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At Odds Over Anthrax
The Federal Government Wants To Stockpile Anthrax Vaccines To Protect Americans From A Biological Attack; Critics Question Costs, Wonder If Effort Is Even Necessary
By THOMAS D. WILLIAMS
Courant Staff Writer
April 10 2006
Weaponized anthrax killed five Americans in 2001, yet the federal government is coming under criticism for its pursuit of vaccines to protect the United States from future attacks.
The government has committed to investing more than $1 billion to develop, buy and stockpile anthrax vaccines - fully one-quarter of a special fund created by President Bush for medical countermeasures against chemical, biological, radiological or nuclear attack on the United States.
Some critics, however, insist that the investment is misguided at best. There is no evidence that foreign terrorists are capable of a large-scale anthrax assault, they say, and there are other biological agents terrorists might find as easy to use. In any case, anthrax disease can be treated successfully with antibiotics. Some suggest the spending has more to do with politics than with actual threats.
Concerns over the military's use of the only currently licensed vaccine led to a halt, at least temporarily, to mandatory inoculations there. And although new vaccines are being commissioned, some people have warned that the government needs to better supervise its entire anthrax program or risk wasting money, making flawed decisions, and possibly putting the public in danger.
The issue is far from academic. In the event of a national emergency, the government has the power to order vaccination of civilians, regardless of whether the medications are licensed or experimental.
BioShield Target: Anthrax
It has been more than four years since Ottilie Lundgren took ill at her home in Oxford, Conn., and later died, the last victim of the nation's 2001 anthrax attacks - the only successful attacks of their kind in this country or any other. The FBI's main theory is that the weaponized anthrax was generated by a domestic, not foreign, source and most likely originated in a military laboratory.
The attacks have so far led to no criminal charges. What they did lead to, and quickly, was a realization that the country was ill prepared to defend itself against just such a nonconventional attack.
Anthrax spores used in 2001 were delivered through the mail, but government officials are worried about the potential for even greater harm if aerosolized spores could be released by a sprayer or some other device over an urban center. That scenario could put the population at risk of inhalation anthrax, the kind that killed Lundgren and the four other victims.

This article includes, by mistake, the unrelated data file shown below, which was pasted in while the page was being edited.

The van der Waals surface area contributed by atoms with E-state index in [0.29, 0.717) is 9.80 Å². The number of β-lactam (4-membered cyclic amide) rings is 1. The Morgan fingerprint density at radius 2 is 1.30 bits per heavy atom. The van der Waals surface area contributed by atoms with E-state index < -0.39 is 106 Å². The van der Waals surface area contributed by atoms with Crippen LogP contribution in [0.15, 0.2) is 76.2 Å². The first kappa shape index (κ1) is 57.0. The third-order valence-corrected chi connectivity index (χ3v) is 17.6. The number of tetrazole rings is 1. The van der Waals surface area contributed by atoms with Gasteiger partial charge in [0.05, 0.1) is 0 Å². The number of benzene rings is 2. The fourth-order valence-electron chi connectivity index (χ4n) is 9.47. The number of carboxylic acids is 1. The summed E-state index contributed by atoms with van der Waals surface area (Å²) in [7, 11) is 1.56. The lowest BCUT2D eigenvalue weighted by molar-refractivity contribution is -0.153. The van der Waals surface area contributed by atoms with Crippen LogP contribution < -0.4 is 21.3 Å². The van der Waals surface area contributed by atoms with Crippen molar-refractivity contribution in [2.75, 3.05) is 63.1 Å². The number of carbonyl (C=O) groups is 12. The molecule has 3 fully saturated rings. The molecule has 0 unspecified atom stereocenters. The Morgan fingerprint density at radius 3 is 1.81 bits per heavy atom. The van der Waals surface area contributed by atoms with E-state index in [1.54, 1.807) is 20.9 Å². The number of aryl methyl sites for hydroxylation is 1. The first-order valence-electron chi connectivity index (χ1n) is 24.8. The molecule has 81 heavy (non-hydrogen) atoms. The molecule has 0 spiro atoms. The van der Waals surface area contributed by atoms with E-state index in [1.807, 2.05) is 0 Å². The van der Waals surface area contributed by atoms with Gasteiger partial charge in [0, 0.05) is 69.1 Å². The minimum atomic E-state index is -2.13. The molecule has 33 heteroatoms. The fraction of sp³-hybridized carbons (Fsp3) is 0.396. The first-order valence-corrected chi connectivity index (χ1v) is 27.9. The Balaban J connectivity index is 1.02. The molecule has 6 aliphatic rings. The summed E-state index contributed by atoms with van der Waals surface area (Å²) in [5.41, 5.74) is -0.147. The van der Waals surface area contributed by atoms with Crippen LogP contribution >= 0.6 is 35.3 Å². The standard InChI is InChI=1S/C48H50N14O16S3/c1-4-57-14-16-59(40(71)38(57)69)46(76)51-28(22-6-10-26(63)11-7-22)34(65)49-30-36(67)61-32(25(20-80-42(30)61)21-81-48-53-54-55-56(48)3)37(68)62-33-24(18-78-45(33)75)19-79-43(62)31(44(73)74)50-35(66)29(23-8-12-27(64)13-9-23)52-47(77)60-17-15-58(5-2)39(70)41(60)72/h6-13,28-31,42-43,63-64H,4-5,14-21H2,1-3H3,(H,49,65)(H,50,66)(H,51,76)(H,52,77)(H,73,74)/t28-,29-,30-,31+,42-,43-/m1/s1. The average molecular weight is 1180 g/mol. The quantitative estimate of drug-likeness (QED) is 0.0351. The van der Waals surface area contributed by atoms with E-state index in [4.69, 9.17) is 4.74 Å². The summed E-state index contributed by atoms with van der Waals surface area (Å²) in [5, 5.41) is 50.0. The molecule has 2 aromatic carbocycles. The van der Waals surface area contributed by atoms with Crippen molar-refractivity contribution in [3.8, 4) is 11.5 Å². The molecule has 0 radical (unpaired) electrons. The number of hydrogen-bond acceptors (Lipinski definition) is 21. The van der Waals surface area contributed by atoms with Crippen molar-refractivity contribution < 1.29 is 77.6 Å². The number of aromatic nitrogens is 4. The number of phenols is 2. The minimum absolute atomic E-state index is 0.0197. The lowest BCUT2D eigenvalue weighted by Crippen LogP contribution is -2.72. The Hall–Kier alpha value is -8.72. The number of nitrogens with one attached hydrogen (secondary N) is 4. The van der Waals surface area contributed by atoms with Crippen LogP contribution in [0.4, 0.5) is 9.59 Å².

The United States has a vital need for a vaccine to protect the public against all forms of anthrax, said David P. Ropeik, director of risk communication at Harvard University's Center for Risk Analysis. Addressing all of the more than two dozen other biological threats would be daunting for taxpayers, he said, but anthrax and smallpox are two of a half-dozen mandating close government attention.
Annual civilian biodefense spending, $418 million in fiscal 2001, soared to $3.7 billion the following year and appreciably more every year since.
In 2004, Bush signed Project BioShield legislation, which authorizes spending $5.6 billion over 10 years to buy and stockpile vaccines and drugs to fight anthrax, smallpox and other potential agents of bioterror against the civilian population.
Of that, $1.4 billion is earmarked to buy and stockpile anthrax vaccines for use in case of a national emergency.
The U.S. Department of Health and Human Services has already begun awarding contracts to buy doses of the only licensed vaccine, Anthrax Vaccine Adsorbed, called AVA, and to develop and stockpile a next-generation vaccine.
For years, inhalation anthrax has been considered by the military to be the foremost threat in biological warfare.
"The chairman of the [Pentagon's] Joint Chiefs of Staff considers anthrax to be the No. 1 biological threat agent," said Barbara Goodno, a Pentagon spokeswoman. "Other government agencies and civilian authorities agree. The lethal anthrax attacks of fall 2001, including a death in Connecticut, show how easy it is to disperse anthrax spores with deadly effect."
Seven years ago, when former Defense Department Secretary William Cohen first ordered the mandatory anthrax inoculations for all 2.4 million people in the military, he based his decision on international threats, including Iraq's possession of anthrax spores supplied years earlier by a commercial U.S. biological laboratory.
Some weapons experts, however, say threats from abroad have been exaggerated and no evidence has ever been made public that any terrorist group worldwide, including al-Qaida, has ever successfully produced usable pathogenic anthrax spores.
Anthrax spores are effective because large quantities can be distributed through the air, and they last longer than many other biological agents. However, scientists say there are other biological agents as accessible and deployable as anthrax spores - the ricin and botulinum toxins among them. Also, weapons-grade anthrax is not easy to make or use, and variable winds make dispersing anthrax spores over a wide area problematic.